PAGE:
This is acutely relevant to our own times, in which democracy is visibly the loser in its struggle with capitalism, and when struggles for real democracy are integral to struggles against various aspects of the capitalist system. The recovery of Lenin’s radical democracy is especially necessary because of the widespread distortions of Leninism in the name of Leninism; most importantly those associated with the old Communist bloc, but also (as the author notes) the faulty versions of ‘Leninist’ practice that many well-meaning socialists have pursued in the West. These have seen dogmatic and somewhat sectarian groups competing with each other and largely cut off from influence over the broad working-class movement, therefore giving Leninist organisation a bad name.
The return of Lenin
The particular context framing this latest volume is twofold, with both social and more specifically literary dimensions. Firstly, there is the wave of insurgencies that have followed the emergence of a severe crisis for capitalism since 2008: Arab revolutions, Occupy, anti-austerity rebellions, the indignados and other manifestations of anti-capitalist revolt. This has, rather paradoxically, not led to a general revival of organised left-wing politics – though there are partial exceptions, such as in Greece, Spain and parts of Latin America –and it certainly has not proved the basis for a renewal of specifically Leninist (or revolutionary socialist) political practice.
However, the idea of revolution is certainly in the air, partly due to the Arab uprisings of 2011 and partly because the erosion and fragmentation of traditional parliamentary politics has fed a volatile situation in which rhetoric about ‘revolution’ (e.g. the public debate prompted by Russell Brand’s new book) is rather more mainstream than a few years ago, however ill-defined it might be.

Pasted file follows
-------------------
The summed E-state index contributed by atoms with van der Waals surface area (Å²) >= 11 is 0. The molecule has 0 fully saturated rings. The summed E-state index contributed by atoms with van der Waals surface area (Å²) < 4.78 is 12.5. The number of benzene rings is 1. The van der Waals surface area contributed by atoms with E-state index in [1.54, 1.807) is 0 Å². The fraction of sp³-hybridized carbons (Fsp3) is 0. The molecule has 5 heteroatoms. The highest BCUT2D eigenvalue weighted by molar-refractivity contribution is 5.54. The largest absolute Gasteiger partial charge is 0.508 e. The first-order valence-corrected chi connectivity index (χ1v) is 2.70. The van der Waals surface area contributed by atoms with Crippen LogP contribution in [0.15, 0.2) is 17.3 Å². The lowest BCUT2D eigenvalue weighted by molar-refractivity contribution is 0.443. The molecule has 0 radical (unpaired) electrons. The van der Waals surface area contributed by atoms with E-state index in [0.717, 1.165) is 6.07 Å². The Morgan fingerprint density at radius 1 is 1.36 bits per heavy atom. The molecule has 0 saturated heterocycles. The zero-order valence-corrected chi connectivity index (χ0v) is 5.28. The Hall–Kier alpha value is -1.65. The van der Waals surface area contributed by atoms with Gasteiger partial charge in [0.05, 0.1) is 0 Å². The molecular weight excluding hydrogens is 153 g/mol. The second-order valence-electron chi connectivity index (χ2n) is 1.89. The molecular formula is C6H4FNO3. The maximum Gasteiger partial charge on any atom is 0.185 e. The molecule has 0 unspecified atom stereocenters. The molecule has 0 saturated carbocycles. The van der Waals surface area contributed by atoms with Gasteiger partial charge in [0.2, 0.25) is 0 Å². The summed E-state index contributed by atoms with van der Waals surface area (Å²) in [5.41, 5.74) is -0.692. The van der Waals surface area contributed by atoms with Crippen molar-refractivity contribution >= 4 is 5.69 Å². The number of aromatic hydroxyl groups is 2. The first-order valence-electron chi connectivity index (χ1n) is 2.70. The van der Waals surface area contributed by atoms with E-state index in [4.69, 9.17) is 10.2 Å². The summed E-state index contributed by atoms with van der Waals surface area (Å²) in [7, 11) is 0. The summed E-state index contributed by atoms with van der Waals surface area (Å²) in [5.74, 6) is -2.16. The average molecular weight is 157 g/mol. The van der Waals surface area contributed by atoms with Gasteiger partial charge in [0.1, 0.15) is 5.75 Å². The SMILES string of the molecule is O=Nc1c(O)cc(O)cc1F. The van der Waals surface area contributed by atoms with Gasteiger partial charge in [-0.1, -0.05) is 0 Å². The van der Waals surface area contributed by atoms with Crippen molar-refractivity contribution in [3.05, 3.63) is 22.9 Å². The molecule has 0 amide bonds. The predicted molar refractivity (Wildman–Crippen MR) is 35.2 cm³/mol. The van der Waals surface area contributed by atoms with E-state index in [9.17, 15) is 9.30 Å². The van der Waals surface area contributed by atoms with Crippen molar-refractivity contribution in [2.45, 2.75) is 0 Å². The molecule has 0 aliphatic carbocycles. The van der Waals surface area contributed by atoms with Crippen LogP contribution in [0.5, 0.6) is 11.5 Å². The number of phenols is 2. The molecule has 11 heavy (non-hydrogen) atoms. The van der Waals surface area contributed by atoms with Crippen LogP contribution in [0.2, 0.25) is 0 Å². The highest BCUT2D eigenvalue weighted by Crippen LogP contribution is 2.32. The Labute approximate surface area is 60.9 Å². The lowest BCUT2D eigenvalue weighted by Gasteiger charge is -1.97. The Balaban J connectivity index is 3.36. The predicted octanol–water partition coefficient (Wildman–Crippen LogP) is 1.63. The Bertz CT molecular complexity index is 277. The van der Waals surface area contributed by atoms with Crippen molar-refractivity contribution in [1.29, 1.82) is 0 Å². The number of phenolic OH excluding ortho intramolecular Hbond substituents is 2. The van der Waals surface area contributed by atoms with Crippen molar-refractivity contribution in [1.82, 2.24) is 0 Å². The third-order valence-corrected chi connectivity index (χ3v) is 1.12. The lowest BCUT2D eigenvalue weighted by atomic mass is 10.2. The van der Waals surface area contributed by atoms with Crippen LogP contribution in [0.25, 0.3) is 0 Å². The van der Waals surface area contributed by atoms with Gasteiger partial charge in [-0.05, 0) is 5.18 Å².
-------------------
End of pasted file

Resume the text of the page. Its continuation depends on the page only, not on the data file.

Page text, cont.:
The traditional revolutionary left, though, has in shrunk, fragmented and in many instances become politically sterile. The reference to the ‘return of a revolutionary doctrine’ in this book’s subtitle may for now be mostly wishful thinking, but the conditions clearly exist for considering that as a live possibility. The political radicalisation and volatility of recent years, the stirrings of debate about what is meant by ‘revolution’, and the small breakthroughs in ‘Lenin studies’, can all, in quite different ways, be seen as providing some basis for hope.
Secondly, there is a somewhat more favourable context for the publication of a new book on Lenin and Leninism, which is a partial revival in worthwhile scholarship on Lenin. Although the leader of the Russian Revolution largely remains a marginal, caricatured and derided figure, in politics, media and academia, there has been a series of books in recent years, generally written from a sympathetic left-wing perspective, that have generated some debate and welcome re-evaluation.